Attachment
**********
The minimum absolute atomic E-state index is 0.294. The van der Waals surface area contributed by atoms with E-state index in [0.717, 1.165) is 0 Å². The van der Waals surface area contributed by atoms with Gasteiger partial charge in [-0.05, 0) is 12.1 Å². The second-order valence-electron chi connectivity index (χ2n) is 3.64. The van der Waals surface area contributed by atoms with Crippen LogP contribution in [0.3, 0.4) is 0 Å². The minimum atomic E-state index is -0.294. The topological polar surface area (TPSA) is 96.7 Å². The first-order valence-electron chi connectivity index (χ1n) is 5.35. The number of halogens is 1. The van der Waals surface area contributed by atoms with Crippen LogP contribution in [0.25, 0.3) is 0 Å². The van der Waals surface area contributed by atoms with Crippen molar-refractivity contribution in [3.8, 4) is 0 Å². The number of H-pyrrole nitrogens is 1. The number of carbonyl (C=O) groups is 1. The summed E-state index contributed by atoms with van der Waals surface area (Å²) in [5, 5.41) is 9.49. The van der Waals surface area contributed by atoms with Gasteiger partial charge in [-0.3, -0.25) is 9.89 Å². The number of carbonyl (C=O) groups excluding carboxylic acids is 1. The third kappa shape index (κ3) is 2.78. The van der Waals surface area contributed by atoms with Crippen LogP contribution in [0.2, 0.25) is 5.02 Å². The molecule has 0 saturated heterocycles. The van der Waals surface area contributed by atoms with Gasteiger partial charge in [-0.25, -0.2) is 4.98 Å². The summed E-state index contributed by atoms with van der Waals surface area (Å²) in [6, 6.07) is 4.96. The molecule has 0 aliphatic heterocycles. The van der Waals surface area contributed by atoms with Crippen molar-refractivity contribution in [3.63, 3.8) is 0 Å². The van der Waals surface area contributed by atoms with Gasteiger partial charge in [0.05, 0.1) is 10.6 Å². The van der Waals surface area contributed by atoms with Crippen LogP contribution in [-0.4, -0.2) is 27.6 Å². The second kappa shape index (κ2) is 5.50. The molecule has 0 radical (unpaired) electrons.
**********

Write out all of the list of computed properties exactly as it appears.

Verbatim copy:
The minimum absolute atomic E-state index is 0.294. The van der Waals surface area contributed by atoms with E-state index in [0.717, 1.165) is 0 Å². The van der Waals surface area contributed by atoms with Gasteiger partial charge in [-0.05, 0) is 12.1 Å². The second-order valence-electron chi connectivity index (χ2n) is 3.64. The van der Waals surface area contributed by atoms with Crippen LogP contribution in [0.3, 0.4) is 0 Å². The minimum atomic E-state index is -0.294. The topological polar surface area (TPSA) is 96.7 Å². The first-order valence-electron chi connectivity index (χ1n) is 5.35. The number of halogens is 1. The van der Waals surface area contributed by atoms with Crippen LogP contribution in [0.25, 0.3) is 0 Å². The van der Waals surface area contributed by atoms with Crippen molar-refractivity contribution in [3.8, 4) is 0 Å². The number of H-pyrrole nitrogens is 1. The number of carbonyl (C=O) groups is 1. The summed E-state index contributed by atoms with van der Waals surface area (Å²) in [5, 5.41) is 9.49. The van der Waals surface area contributed by atoms with Gasteiger partial charge in [-0.3, -0.25) is 9.89 Å². The number of carbonyl (C=O) groups excluding carboxylic acids is 1. The third kappa shape index (κ3) is 2.78. The van der Waals surface area contributed by atoms with Crippen LogP contribution in [0.2, 0.25) is 5.02 Å². The molecule has 0 saturated heterocycles. The van der Waals surface area contributed by atoms with Gasteiger partial charge in [-0.25, -0.2) is 4.98 Å². The summed E-state index contributed by atoms with van der Waals surface area (Å²) in [6, 6.07) is 4.96. The molecule has 0 aliphatic heterocycles. The van der Waals surface area contributed by atoms with Crippen molar-refractivity contribution in [3.63, 3.8) is 0 Å². The van der Waals surface area contributed by atoms with Gasteiger partial charge in [0.05, 0.1) is 10.6 Å². The van der Waals surface area contributed by atoms with Crippen LogP contribution in [-0.4, -0.2) is 27.6 Å². The second kappa shape index (κ2) is 5.50. The molecule has 0 radical (unpaired) electrons.